Antisocial and Borderline Personality Disorders
Antisocial Personality Disorder
Antisocial Personality Disorder is a mental health condition in which a person has a long-term pattern of manipulating, exploiting, or violating the rights of others. People with antisocial personality disorder may disregard social norms and laws and place others at risk for their own benefit. This behavior is often criminal. Antisocial Personality Disorder is often referred to as Sociopathic Personality Disorder, or Sociopathy.
A person with Antisocial Personality Disorder may:
Be able to act witty and charming
Be good at flattery and manipulating other people’s emotions
Break the law repeatedly
Disregard the safety of self and others
Lie, steal, and fight often
Not show guilt or remorse
Often be perceived as angry or arrogant
Borderline Personality Disorder
Borderline Personality Disorder is a mental health condition in which a person has ongoing patterns of turbulent emotions, behavior, self-image, and functioning. These inner experiences often result in impulsive actions and chaotic relationships with others due to intense episodes of anger, depression, and anxiety that may last anywhere from a couple of hours to a few days.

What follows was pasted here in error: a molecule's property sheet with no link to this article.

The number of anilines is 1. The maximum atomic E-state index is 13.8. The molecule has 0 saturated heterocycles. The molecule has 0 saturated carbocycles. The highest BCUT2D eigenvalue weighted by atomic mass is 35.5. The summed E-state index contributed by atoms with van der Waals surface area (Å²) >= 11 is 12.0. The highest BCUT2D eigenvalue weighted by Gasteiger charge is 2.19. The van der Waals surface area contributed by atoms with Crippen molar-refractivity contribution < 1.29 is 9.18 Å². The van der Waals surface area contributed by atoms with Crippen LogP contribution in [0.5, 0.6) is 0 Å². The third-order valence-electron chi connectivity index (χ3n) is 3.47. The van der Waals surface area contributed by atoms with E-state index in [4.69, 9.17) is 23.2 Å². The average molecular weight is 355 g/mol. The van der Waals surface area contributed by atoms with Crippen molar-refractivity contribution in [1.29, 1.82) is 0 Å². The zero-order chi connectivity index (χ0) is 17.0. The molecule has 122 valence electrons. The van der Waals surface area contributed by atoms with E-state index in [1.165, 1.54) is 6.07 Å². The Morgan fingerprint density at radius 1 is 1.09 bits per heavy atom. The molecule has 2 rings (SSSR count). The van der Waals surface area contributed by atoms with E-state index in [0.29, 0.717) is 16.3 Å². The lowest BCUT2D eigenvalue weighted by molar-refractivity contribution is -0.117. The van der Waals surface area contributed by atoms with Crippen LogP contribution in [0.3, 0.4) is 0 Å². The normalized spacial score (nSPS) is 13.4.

Signs and symptoms for Borderline Personality Disorder include:
Impulsive and dangerous behaviors
Recurring suicidal threats and behaviors
Inappropriate outbursts of anger
A pattern of intense and unstable relationships
Persons with Borderline Personality Disorder are often impulsive and uncertain about their identity. As a result, interests and values change rapidly, and they tend to view things in terms of extremes, such as either all good or all bad.
Keep in mind
Only a medical professional can accurately diagnose a mental health condition. Information provided by the Medina County ADAMH Board website is not intended to keep anyone from seeking medical treatment under the advice and care of their doctor. There are many effective types of treatment including talk therapy.